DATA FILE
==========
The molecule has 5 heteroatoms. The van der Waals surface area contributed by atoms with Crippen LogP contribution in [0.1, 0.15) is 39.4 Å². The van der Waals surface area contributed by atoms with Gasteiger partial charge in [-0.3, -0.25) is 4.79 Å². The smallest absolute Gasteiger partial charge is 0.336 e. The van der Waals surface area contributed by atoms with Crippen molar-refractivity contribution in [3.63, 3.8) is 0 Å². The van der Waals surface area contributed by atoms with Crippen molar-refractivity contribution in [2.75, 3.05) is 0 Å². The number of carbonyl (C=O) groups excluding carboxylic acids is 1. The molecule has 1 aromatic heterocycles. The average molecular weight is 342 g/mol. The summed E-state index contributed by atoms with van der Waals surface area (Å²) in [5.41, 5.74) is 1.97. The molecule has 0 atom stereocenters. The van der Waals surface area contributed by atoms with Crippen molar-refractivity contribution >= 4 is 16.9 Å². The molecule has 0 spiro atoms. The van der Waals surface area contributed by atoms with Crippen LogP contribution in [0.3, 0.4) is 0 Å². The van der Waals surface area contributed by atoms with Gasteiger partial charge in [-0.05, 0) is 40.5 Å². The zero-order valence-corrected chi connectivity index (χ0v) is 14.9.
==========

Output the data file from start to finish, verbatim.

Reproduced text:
The molecule has 5 heteroatoms. The van der Waals surface area contributed by atoms with Crippen LogP contribution in [0.1, 0.15) is 39.4 Å². The van der Waals surface area contributed by atoms with Gasteiger partial charge in [-0.3, -0.25) is 4.79 Å². The smallest absolute Gasteiger partial charge is 0.336 e. The van der Waals surface area contributed by atoms with Crippen molar-refractivity contribution in [3.63, 3.8) is 0 Å². The van der Waals surface area contributed by atoms with Crippen molar-refractivity contribution in [2.75, 3.05) is 0 Å². The number of carbonyl (C=O) groups excluding carboxylic acids is 1. The molecule has 1 aromatic heterocycles. The average molecular weight is 342 g/mol. The summed E-state index contributed by atoms with van der Waals surface area (Å²) in [5.41, 5.74) is 1.97. The molecule has 0 atom stereocenters. The van der Waals surface area contributed by atoms with Crippen molar-refractivity contribution >= 4 is 16.9 Å². The molecule has 0 spiro atoms. The van der Waals surface area contributed by atoms with Crippen LogP contribution in [0.3, 0.4) is 0 Å². The van der Waals surface area contributed by atoms with Gasteiger partial charge in [-0.05, 0) is 40.5 Å². The zero-order valence-corrected chi connectivity index (χ0v) is 14.9.